English Idiom – Dark horse.
Meaning – Someone who wins something unexpectedly. A person, animal or thing that competes in something and is not expected to win. A contestant that seems unlikely to succeed or a contestant that we know very little about.
This expression is usually used to describe someone who has unexpectedly come from behind to lead something or to win something.
This phrase originated from horse racing. A dark horse was a horse that was unknown to the gamblers, therefore it was to know what odds it should be.
When could you use this idiom?
- An unknown athlete is leading an important race.
- A little known politician is leading in the polls.
- An amateur singer is unexpectedly nominated for an award.
- A small independent movie is nominated for an international award.
- “Hugo Sanchez is a dark horse to win the FIFA Player of the Year award.”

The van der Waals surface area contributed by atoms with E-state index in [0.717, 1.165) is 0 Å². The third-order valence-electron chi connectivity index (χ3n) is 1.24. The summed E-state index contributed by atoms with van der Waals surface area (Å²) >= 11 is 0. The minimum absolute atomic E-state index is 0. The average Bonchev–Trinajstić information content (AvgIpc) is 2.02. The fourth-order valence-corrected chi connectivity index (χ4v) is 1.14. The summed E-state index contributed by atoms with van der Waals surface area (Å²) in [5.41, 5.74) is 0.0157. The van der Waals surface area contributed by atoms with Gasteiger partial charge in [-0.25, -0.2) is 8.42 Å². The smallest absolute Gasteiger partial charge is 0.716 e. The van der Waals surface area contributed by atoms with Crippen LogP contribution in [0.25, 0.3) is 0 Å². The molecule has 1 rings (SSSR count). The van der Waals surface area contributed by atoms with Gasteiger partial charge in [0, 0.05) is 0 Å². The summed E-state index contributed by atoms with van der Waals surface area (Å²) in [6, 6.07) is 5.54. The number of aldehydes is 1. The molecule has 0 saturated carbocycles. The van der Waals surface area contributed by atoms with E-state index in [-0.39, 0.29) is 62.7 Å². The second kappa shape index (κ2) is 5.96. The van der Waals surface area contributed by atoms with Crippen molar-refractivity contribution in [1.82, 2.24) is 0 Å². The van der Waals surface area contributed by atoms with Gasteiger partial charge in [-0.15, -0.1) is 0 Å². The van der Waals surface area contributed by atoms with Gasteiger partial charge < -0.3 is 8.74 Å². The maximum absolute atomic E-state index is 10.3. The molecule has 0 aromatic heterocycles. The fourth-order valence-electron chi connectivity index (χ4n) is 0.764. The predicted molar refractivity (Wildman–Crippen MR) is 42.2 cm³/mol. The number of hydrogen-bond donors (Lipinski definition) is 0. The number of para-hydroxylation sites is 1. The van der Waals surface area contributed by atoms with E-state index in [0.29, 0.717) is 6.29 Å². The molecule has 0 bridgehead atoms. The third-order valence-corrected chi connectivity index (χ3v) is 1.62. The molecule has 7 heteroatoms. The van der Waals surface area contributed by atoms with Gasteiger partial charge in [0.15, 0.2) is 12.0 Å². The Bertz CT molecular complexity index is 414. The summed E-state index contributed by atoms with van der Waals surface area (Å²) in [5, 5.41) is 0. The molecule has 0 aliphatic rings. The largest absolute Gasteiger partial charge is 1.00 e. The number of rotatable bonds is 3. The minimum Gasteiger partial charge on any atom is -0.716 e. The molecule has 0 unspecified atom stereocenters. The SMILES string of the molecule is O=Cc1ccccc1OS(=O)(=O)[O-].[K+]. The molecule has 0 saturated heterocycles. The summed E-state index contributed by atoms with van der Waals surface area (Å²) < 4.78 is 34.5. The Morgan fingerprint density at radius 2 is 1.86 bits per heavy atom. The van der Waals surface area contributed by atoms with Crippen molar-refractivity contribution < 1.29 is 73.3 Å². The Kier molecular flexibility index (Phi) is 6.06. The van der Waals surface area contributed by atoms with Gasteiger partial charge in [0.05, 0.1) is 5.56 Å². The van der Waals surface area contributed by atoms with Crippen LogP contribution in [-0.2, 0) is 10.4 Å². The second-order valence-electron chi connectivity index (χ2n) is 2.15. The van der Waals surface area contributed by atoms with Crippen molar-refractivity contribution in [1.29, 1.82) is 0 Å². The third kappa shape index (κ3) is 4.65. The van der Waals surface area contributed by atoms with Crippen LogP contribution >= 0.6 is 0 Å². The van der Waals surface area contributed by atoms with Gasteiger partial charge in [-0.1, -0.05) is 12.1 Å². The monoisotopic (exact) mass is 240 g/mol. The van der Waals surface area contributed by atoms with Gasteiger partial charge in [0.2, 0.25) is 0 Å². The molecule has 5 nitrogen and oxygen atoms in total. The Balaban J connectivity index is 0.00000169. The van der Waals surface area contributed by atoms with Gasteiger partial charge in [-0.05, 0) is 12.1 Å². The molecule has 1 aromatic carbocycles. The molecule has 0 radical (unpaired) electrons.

- A one-horse town – A small and unimportant place.
- Change horses in midstream – To change your plans or strategy in the middle of a project or situation.
- Don’t look a gift horse in the mouth – When you receive a gift, you should be grateful for it and not question its value or quality.
- Flog a dead horse – To waste time and effort on a task that is no longer productive or effective.
- Get off your high horse – To stop acting superior or arrogant.
- Hold your horses – To be patient and wait, or to slow down and not act impulsively.
- Straight from the horse’s mouth – Information coming from a reliable source, usually someone who is very close to the situation or topic being discussed.
- Wild horses couldn’t drag me away – Nothing could persuade you to do something or go somewhere that you don’t want to.
In The News:
Why Boygenius (‘The Record’) could be dark horse Grammy contenders for Album of the Year
What is an idiom?
An idiom is a word or phrase that is not taken literally. An idiom is an expression that cannot be understood from the meanings of its individual words, but has a separate meaning of its own.
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